Environmental dependence of the galaxy stellar mass function in the Dark Energy Survey Science Verification data

Romer, A K and The Dark Energy Survey, (2016) Environmental dependence of the galaxy stellar mass function in the Dark Energy Survey Science Verification data. Monthly Notices Of The Royal Astronomical Society, 466. pp. 228-247. ISSN 0035-8711

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Measurements of the galaxy stellar mass function are crucial to understand the formation of galaxies in the Universe. In a hierarchical clustering paradigm, it is plausible that there is a connection between the properties of galaxies and their environments. Evidence for environmental trends has been established in the local Universe. The Dark Energy Survey (DES) provides large photometric data sets that enable further investigation of the assembly of mass. In this study, we use ˜3.2 million galaxies from the (South Pole Telescope) SPT-East field in the DES science verification (SV) data set. From grizY photometry, we derive galaxy stellar masses and absolute magnitudes, and determine the errors on these properties using Monte Carlo simulations using the full photometric redshift probability distributions. We compute galaxy environments using a fixed conical aperture for a range of scales. We construct galaxy environment probability distribution functions and investigate the dependence of the environment errors on the aperture parameters. We compute the environment components of the galaxy stellar mass function for the redshift range 0.15 < z < 1.05. For z < 0.75, we find that the fraction of massive galaxies is larger in high-density environment than in low-density environments. We show that the low-density and high-density components converge with increasing redshift up to z ˜ 1.0 where the shapes of the mass function components are indistinguishable. Our study shows how high-density structures build up around massive galaxies through cosmic time.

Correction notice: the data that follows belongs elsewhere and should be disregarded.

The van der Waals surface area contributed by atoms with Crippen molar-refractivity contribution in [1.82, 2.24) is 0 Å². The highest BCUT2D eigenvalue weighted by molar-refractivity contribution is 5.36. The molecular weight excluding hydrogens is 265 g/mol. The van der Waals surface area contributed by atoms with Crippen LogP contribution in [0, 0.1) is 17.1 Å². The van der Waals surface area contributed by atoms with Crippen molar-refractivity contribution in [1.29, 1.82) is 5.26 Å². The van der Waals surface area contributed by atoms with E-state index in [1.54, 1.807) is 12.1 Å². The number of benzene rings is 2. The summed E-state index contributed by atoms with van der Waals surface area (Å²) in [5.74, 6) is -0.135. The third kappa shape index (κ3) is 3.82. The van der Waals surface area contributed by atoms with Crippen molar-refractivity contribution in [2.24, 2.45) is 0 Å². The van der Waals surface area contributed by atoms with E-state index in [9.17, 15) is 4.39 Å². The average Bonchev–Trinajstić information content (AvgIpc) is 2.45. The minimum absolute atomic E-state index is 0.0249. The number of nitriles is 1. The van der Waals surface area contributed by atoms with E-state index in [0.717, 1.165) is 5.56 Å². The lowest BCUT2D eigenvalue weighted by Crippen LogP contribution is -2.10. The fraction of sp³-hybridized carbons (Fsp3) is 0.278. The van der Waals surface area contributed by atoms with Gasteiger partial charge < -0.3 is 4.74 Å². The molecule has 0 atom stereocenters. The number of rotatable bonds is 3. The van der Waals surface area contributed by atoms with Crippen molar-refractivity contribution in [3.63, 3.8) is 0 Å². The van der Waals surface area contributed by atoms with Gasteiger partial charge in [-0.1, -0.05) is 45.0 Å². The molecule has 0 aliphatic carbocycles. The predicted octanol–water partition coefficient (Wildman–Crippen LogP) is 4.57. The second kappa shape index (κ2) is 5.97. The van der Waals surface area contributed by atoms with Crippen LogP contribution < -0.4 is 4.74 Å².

Item Type: Article
Schools and Departments: School of Mathematical and Physical Sciences > Physics and Astronomy
Research Centres and Groups: Astronomy Centre
Subjects: Q Science > QB Astronomy
Depositing User: Richard Chambers
Date Deposited: 06 Feb 2017 15:44
Last Modified: 10 Mar 2017 22:27
URI: http://sro.sussex.ac.uk/id/eprint/66626

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